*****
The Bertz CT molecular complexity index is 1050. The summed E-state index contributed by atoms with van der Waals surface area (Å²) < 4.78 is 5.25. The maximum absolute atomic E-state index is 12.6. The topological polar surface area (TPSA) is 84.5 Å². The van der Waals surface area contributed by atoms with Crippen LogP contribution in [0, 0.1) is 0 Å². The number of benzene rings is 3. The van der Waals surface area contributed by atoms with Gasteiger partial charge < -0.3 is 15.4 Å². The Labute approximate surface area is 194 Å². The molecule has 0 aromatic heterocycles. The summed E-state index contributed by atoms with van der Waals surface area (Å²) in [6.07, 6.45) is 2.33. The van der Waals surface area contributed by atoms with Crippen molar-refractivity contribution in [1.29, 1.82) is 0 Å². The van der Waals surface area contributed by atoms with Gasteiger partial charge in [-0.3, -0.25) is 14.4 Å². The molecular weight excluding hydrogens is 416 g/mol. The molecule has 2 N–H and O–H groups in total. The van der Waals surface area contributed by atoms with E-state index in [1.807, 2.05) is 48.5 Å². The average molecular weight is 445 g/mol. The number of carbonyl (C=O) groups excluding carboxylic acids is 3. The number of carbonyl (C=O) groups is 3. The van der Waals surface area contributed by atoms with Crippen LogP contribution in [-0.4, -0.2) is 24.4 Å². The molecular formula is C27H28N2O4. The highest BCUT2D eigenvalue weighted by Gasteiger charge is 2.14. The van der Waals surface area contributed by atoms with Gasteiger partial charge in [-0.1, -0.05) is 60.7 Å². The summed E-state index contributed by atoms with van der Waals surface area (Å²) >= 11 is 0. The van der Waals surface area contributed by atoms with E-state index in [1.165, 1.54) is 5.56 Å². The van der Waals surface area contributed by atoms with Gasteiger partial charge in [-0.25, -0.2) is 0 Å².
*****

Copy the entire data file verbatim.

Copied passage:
The Bertz CT molecular complexity index is 1050. The summed E-state index contributed by atoms with van der Waals surface area (Å²) < 4.78 is 5.25. The maximum absolute atomic E-state index is 12.6. The topological polar surface area (TPSA) is 84.5 Å². The van der Waals surface area contributed by atoms with Crippen LogP contribution in [0, 0.1) is 0 Å². The number of benzene rings is 3. The van der Waals surface area contributed by atoms with Gasteiger partial charge < -0.3 is 15.4 Å². The Labute approximate surface area is 194 Å². The molecule has 0 aromatic heterocycles. The summed E-state index contributed by atoms with van der Waals surface area (Å²) in [6.07, 6.45) is 2.33. The van der Waals surface area contributed by atoms with Crippen molar-refractivity contribution in [1.29, 1.82) is 0 Å². The van der Waals surface area contributed by atoms with Gasteiger partial charge in [-0.3, -0.25) is 14.4 Å². The molecular weight excluding hydrogens is 416 g/mol. The molecule has 2 N–H and O–H groups in total. The van der Waals surface area contributed by atoms with E-state index in [1.807, 2.05) is 48.5 Å². The average molecular weight is 445 g/mol. The number of carbonyl (C=O) groups excluding carboxylic acids is 3. The number of carbonyl (C=O) groups is 3. The van der Waals surface area contributed by atoms with Crippen LogP contribution in [-0.4, -0.2) is 24.4 Å². The molecular formula is C27H28N2O4. The highest BCUT2D eigenvalue weighted by Gasteiger charge is 2.14. The van der Waals surface area contributed by atoms with Gasteiger partial charge in [-0.1, -0.05) is 60.7 Å². The summed E-state index contributed by atoms with van der Waals surface area (Å²) >= 11 is 0. The van der Waals surface area contributed by atoms with E-state index in [1.165, 1.54) is 5.56 Å². The van der Waals surface area contributed by atoms with Gasteiger partial charge in [-0.25, -0.2) is 0 Å².